‘A lot of grounds are like bland town centres – they need some visual identity’

Dennis Law leaned across the small platform in downtown Aberdeen and gently let his fingertips scrub the solid bronze beside him. The law in the flesh was touching the law in the metal.

Dennis Law, this footballer known for his flashes of live action, who has become a legend of Scotland and Manchester United, is consistent. Law is a statue in the center of Aberdeen, a permanent place in the place where the son of a North Sea fisherman was born and raised. It looks great.

As Aberdeen’s vice president, Barney Crockett, said on the same platform: “Dennis has a place in the heart of our hearts and is now also a very big place in the center of our city. Thank you Dennis.”

Thus ended the recent disclosure of the phenomenon of the spherical statue.

Since 1990, across Britain and beyond, football statues have been on the rise. There are now over 600 of them, with more in the pipeline from planners and sculptors’ studios.

On December 18, one of the toughest defenders Kevin Petty – the staunch defender from Ipswich Town in the 1970s, will be positioned as the club’s all-time best player – will be pitted against one of Sir Alf Ramsey’s home turf at Portman Road. He will be followed by Jack Leslie in Plymouth Argyle, Billy McNeill in Bellshell near Glasgow, then Franny Lee, Colin Bell and Mike Summerby in Manchester City, while Stockport County fans raise funds to create a statue of Danny Bergara outside Edgeley Park. Brilliant Middlesbrough striker George Camsell is currently in a bronze smelter.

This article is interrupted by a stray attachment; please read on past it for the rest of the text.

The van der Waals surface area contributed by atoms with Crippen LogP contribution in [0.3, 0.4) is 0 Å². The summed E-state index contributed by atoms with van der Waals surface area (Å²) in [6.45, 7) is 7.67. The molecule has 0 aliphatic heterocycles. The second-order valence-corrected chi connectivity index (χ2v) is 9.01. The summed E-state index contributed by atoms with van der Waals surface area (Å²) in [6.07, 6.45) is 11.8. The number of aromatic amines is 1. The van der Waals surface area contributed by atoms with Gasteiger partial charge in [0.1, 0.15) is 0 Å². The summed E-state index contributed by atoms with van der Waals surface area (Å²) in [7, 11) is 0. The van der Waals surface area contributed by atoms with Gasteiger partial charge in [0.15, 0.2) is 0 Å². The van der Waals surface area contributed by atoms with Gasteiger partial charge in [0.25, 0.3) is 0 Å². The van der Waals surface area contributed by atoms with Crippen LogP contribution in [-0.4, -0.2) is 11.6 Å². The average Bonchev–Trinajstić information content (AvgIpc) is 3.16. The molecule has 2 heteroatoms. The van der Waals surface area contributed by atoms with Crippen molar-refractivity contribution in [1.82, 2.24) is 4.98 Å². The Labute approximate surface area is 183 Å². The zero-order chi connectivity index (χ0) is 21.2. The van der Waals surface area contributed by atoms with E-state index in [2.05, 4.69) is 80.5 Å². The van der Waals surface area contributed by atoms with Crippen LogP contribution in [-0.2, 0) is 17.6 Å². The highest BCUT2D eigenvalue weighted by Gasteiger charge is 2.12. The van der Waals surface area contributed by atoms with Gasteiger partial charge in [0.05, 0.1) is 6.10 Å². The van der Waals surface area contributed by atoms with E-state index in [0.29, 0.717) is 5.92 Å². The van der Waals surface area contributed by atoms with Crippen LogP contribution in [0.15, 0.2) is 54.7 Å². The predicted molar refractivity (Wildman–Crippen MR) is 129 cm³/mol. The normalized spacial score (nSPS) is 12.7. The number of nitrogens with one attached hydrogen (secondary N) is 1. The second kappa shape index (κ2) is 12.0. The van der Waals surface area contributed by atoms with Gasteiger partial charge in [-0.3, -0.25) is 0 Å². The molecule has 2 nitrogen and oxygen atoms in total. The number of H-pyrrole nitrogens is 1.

Returning to Aberdeen, Sir Alex Ferguson will be set in bronze next to Petodore next year, adding to the statue of his Emperor high above the gamblers at Old Trafford.

Ferguson was in the town that, administratively, had him next door to Low two weeks earlier.

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